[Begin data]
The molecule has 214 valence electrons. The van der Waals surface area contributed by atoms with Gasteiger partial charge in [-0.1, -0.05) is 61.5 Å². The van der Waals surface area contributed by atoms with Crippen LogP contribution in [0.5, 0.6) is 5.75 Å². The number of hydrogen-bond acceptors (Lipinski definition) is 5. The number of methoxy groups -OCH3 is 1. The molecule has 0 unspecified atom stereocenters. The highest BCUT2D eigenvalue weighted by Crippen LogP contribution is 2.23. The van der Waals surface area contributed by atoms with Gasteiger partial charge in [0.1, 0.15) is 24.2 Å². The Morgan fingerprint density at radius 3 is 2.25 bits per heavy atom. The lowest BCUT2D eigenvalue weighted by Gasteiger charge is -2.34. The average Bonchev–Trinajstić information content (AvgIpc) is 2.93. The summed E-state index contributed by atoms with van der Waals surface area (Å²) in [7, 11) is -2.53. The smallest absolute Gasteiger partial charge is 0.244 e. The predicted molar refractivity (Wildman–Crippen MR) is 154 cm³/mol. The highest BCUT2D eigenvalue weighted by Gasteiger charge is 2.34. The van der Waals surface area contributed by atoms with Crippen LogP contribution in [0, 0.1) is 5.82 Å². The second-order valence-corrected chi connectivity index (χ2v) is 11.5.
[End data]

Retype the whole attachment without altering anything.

The molecule has 214 valence electrons. The van der Waals surface area contributed by atoms with Gasteiger partial charge in [-0.1, -0.05) is 61.5 Å². The van der Waals surface area contributed by atoms with Crippen LogP contribution in [0.5, 0.6) is 5.75 Å². The number of hydrogen-bond acceptors (Lipinski definition) is 5. The number of methoxy groups -OCH3 is 1. The molecule has 0 unspecified atom stereocenters. The highest BCUT2D eigenvalue weighted by Crippen LogP contribution is 2.23. The van der Waals surface area contributed by atoms with Gasteiger partial charge in [0.1, 0.15) is 24.2 Å². The Morgan fingerprint density at radius 3 is 2.25 bits per heavy atom. The lowest BCUT2D eigenvalue weighted by Gasteiger charge is -2.34. The average Bonchev–Trinajstić information content (AvgIpc) is 2.93. The summed E-state index contributed by atoms with van der Waals surface area (Å²) in [7, 11) is -2.53. The smallest absolute Gasteiger partial charge is 0.244 e. The predicted molar refractivity (Wildman–Crippen MR) is 154 cm³/mol. The highest BCUT2D eigenvalue weighted by Gasteiger charge is 2.34. The van der Waals surface area contributed by atoms with Crippen LogP contribution in [0, 0.1) is 5.82 Å². The second-order valence-corrected chi connectivity index (χ2v) is 11.5.